fri 23/02/2024

Blu-ray: Something in the Dirt | reviews, news & interviews

Blu-ray: Something in the Dirt

Blu-ray: Something in the Dirt

Moorhead and Benson find cosmic conspiracies and fractured friendship in weird LA

Seeing things: John (Justin Benson) and Levi (Aaron Moorhead)

Aaron Moorhead and Justin Benson deal in the modern eerie and truly weird, placing relationships under supernatural pressure with unsettling empathy. Where genre-schooled peers such as Ti West and Adam Wingard splice post-slacker, naturalistic conversation with skin-flaying horror, Moorhead and Benson scare with cracks in reality, reflecting quietly broken protagonists.

Styled as Moorhead & Benson, Benson writes, Moorhead is cinematographer, and the pair co-direct, produce, edit and sometimes star. Their self-sufficient cult has led to Marvel TV work on Moon Knight and Loki, but their micro-budget, melancholy indie roots continue here.

Something in the Dirt coverSomething in the Dirt is set in the newly rented apartment of struggling skate-dude Levi (Moorhead) during LA’s autumnal equinox, when “leaves turn brown, hills burn, and everything smells like bonfires all the time”. Planes and helicopters swoop worryingly low, as if the world is collapsing just out of shot. A chance conversation with neighbour John (Benson) is also heavy with obscure portent, adding to the oppressive unease. John is a gay evangelical Christian (laptop password: “It’s Judgement Day”); Levi a damaged, vulnerable ex-con, skating on a comically cursed life’s thin ice. “The point is nothing ever quite clicked,” he wretchedly confesses, feeling himself the victim of an “invisible force holding me back… terminal velocity my whole life”.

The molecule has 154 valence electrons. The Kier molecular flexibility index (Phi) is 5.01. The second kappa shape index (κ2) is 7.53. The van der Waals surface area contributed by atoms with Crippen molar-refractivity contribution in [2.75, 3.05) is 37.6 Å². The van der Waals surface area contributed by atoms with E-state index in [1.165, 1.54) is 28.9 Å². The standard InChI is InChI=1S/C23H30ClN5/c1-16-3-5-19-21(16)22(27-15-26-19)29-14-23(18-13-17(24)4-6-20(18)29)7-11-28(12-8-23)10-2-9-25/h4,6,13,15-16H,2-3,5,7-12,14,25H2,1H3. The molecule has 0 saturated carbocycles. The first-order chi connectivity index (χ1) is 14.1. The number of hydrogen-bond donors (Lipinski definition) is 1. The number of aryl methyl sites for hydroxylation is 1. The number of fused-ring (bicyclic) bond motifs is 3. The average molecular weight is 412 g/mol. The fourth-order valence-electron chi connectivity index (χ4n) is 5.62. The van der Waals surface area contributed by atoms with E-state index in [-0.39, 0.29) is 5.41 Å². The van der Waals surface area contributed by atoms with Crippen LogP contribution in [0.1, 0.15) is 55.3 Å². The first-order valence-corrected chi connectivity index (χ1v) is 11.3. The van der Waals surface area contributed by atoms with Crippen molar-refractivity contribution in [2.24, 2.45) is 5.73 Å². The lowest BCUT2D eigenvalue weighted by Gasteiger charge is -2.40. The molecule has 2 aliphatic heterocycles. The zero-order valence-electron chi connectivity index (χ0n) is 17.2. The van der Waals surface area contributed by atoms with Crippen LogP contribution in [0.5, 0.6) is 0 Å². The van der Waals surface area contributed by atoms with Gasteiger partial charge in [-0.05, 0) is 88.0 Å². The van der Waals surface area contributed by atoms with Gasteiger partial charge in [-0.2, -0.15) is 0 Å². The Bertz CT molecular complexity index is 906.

When Levi finds a psychedelic lightshow in his closet and scrawled equations on his wall, the secret nature of reality seems within their grasp, with quartz its material core. Clues are gleaned in 20th century detritus: cassettes, Kodak cameras, and reel-to-reel tapes baking in the Mojave. The Geometry of Magnetism becomes their Necronomicon, gravity breaks, and John proclaims LA a “Pythagorean city” mapped with intricate intent, like Philip K Dick rewriting Chinatown.

The pair’s freaky efforts to escape deadbeat status recall the siblings Moorhead and Benson played in The Endless (2018), who realise that a desert commune where grim immortality is briefly broken by suicide, and a Lovecraftian entity is “using space and time as a horsewhip”, still beats their regular lives. As conspiratorial threads of meaning cobweb this new duo’s minds, so does the prospect of parlaying the cosmic nitro-glycerine in their cupboard into Netflix fame and fortune. They prove equally unsuited as director wannabes and friends. When reality shakes with explosive white light, John laughs, greedy delight beating wonder. Levi almost cries, and becomes untethered.Aaron Moorhead and Justin Benson in Something in the DirtThe odd couples Moorhead and Benson play in their films, like Anthony Mackie and Jamie Dornan’s paramedics in their Synchronic (2019), are oddly tender portraits of male bonds. The smashing of Something in the Dirt’s provisional alliance, as John’s arrogance cuts Levi down, truly unsettles.

This is a prismatic character piece, satirising its idiots’ self-deception, and packing in edits, conspiracies, coincidences and genres. “Do I seem okay?” Levi asks, midway through. It’s that quietly terrifying question which lingers.

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